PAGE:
Solution 

First, let's list what we are given in the problem statement. We know that the initial temperature is 180^{o}F. So \(u(0) = u_o = 180\).
Next, we know that after 20 minutes, u(20) = 170 and the surrounding temperature is 75^{o}F, so \(T = 75\).
Let's set up the equation and see what we have so far.
In general, \( u(t) = T + (u_oT)e^{kt} \). Plugging in the given data, we have \( u(t) = 75 + (18075)e^{kt} \).
a. We need to use the information \(u(20)=170\) to determine k. Then we will have our answer to this part.
\( 170 = u(20) = 75+105e^{20k}\) 
\( 95 = 105e^{20k}\) 
\( 95/105 = e^{20k}\) 
\( 19/21 = e^{20k}\) 
\( \ln(19/21) = 20k \) 
\(k = \ln(19/21)/20\) 
\(u(t) = 75+105e^{(t/20)\ln(19/21)}\) 
b. Now we need to calculate the time at which the temperature drops to 140^{o}F. To do this we set the resulting equation from part a equal to 140 and solve for t.
\( 140 = 75+105e^{(t/20)\ln(19/21)} \) 
\( 65 = 105e^{(t/20)\ln(19/21)} \) 
\( 65/105 = e^{(t/20)\ln(19/21)} \) 
\( 13/21 = e^{(t/20)\ln(19/21)} \) 
\( \ln(13/21) = (t/20)\ln(19/21) \) 
\(\displaystyle{ 20 \frac{\ln(13/21)}{\ln(19/21)} = t }\) 
To check that our answer is reasonable, we plug the last result into a calculator to get \(t \approx 95.83 \) min, which seems reasonable.
Final Answer 

a. \(u(t) = 75+105e^{(t/20)\ln(19/21)}\)^{o}F
b. \(\displaystyle{ t = 20 \frac{\ln(13/21)}{\ln(19/21)} \approx 95.83 }\) min
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It takes 12 minutes for an object at 100C to cool to 80C in a room at 50C. How much longer will it take for it's temperature to decrease to 70C?
Problem Statement 

It takes 12 minutes for an object at 100C to cool to 80C in a room at 50C. How much longer will it take for it's temperature to decrease to 70C?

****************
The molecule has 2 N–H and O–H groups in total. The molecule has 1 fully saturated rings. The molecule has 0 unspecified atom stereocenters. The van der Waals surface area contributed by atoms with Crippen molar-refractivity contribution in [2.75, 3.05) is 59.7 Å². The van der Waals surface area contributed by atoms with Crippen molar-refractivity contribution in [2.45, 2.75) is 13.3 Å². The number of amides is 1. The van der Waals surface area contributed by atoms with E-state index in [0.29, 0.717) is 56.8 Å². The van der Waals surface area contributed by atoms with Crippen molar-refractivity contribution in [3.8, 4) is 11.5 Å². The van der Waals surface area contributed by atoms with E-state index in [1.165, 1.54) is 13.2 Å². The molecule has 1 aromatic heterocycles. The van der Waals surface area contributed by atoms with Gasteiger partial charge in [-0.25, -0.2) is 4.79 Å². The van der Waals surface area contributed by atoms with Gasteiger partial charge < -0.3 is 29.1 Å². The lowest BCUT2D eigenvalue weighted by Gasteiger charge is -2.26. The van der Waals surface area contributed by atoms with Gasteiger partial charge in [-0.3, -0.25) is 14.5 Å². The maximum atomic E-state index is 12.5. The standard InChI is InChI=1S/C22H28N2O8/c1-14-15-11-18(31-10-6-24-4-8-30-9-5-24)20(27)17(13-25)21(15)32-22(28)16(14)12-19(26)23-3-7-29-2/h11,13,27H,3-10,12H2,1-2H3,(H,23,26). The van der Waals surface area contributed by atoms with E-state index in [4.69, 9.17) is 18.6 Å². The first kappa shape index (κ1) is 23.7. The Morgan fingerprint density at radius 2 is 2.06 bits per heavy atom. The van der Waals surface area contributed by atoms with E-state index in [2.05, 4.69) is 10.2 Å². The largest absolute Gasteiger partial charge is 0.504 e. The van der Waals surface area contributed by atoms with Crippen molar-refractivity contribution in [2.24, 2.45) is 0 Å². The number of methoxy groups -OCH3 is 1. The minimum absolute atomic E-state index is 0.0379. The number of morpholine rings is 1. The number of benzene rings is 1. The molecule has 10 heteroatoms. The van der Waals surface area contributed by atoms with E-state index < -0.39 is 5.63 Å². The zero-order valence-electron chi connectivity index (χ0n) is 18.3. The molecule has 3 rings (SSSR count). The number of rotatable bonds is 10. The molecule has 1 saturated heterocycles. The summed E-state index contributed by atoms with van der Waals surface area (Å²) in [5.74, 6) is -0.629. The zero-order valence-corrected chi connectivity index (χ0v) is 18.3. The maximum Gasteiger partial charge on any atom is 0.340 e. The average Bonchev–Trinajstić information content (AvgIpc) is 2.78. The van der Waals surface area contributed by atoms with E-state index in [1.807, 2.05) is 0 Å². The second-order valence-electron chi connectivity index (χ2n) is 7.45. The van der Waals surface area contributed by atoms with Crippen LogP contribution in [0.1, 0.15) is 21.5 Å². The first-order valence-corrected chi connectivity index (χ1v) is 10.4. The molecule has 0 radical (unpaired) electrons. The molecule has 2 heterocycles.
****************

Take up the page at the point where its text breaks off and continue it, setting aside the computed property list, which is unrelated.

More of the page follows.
Final Answer 

\( t = 9.52 \) minutes
Problem Statement 

It takes 12 minutes for an object at 100C to cool to 80C in a room at 50C. How much longer will it take for it's temperature to decrease to 70C?
Solution 

Final Answer 

\( t = 9.52 \) minutes
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Find the time when an object reaching \(80^o\)F if it’s initial temperature is \(150^o\)F, the surrounding temperature is \(70^o\)F. We know that at \(t=20\), it’s temperature \(110^o\)F.
Problem Statement 

Find the time when an object reaching \(80^o\)F if it’s initial temperature is \(150^o\)F, the surrounding temperature is \(70^o\)F. We know that at \(t=20\), it’s temperature \(110^o\)F.
Final Answer 

\( t = 60 \) minutes
Problem Statement 

Find the time when an object reaching \(80^o\)F if it’s initial temperature is \(150^o\)F, the surrounding temperature is \(70^o\)F. We know that at \(t=20\), it’s temperature \(110^o\)F.
Solution 

video by Michel vanBiezen 

Final Answer 

\( t = 60 \) minutes
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Really UNDERSTAND Precalculus
The Unit Circle
The Unit Circle [wikipedia]
Basic Trig Identities
Set 1  basic identities  

\(\displaystyle{ \tan(t) = \frac{\sin(t)}{\cos(t)} }\) 
\(\displaystyle{ \cot(t) = \frac{\cos(t)}{\sin(t)} }\) 
\(\displaystyle{ \sec(t) = \frac{1}{\cos(t)} }\) 
\(\displaystyle{ \csc(t) = \frac{1}{\sin(t)} }\) 
Set 2  squared identities  

\( \sin^2t + \cos^2t = 1\) 
\( 1 + \tan^2t = \sec^2t\) 
\( 1 + \cot^2t = \csc^2t\) 
Set 3  doubleangle formulas  

\( \sin(2t) = 2\sin(t)\cos(t)\) 
\(\displaystyle{ \cos(2t) = \cos^2(t)  \sin^2(t) }\) 
Set 4  halfangle formulas  

\(\displaystyle{ \sin^2(t) = \frac{1\cos(2t)}{2} }\) 
\(\displaystyle{ \cos^2(t) = \frac{1+\cos(2t)}{2} }\) 
Trig Derivatives
\(\displaystyle{ \frac{d[\sin(t)]}{dt} = \cos(t) }\) 
\(\displaystyle{ \frac{d[\cos(t)]}{dt} = \sin(t) }\)  
\(\displaystyle{ \frac{d[\tan(t)]}{dt} = \sec^2(t) }\) 
\(\displaystyle{ \frac{d[\cot(t)]}{dt} = \csc^2(t) }\)  
\(\displaystyle{ \frac{d[\sec(t)]}{dt} = \sec(t)\tan(t) }\) 
\(\displaystyle{ \frac{d[\csc(t)]}{dt} = \csc(t)\cot(t) }\) 
Inverse Trig Derivatives
\(\displaystyle{ \frac{d[\arcsin(t)]}{dt} = \frac{1}{\sqrt{1t^2}} }\) 
\(\displaystyle{ \frac{d[\arccos(t)]}{dt} = \frac{1}{\sqrt{1t^2}} }\)  
\(\displaystyle{ \frac{d[\arctan(t)]}{dt} = \frac{1}{1+t^2} }\) 
\(\displaystyle{ \frac{d[\arccot(t)]}{dt} = \frac{1}{1+t^2} }\)  
\(\displaystyle{ \frac{d[\arcsec(t)]}{dt} = \frac{1}{\abs{t}\sqrt{t^2 1}} }\) 
\(\displaystyle{ \frac{d[\arccsc(t)]}{dt} = \frac{1}{\abs{t}\sqrt{t^2 1}} }\) 
Trig Integrals
\(\int{\sin(x)~dx} = \cos(x)+C\) 
\(\int{\cos(x)~dx} = \sin(x)+C\)  
\(\int{\tan(x)~dx} = \ln\abs{\cos(x)}+C\) 
\(\int{\cot(x)~dx} = \ln\abs{\sin(x)}+C\)  
\(\int{\sec(x)~dx} = \) \( \ln\abs{\sec(x)+\tan(x)}+C\) 
\(\int{\csc(x)~dx} = \) \( \ln\abs{\csc(x)+\cot(x)}+C\)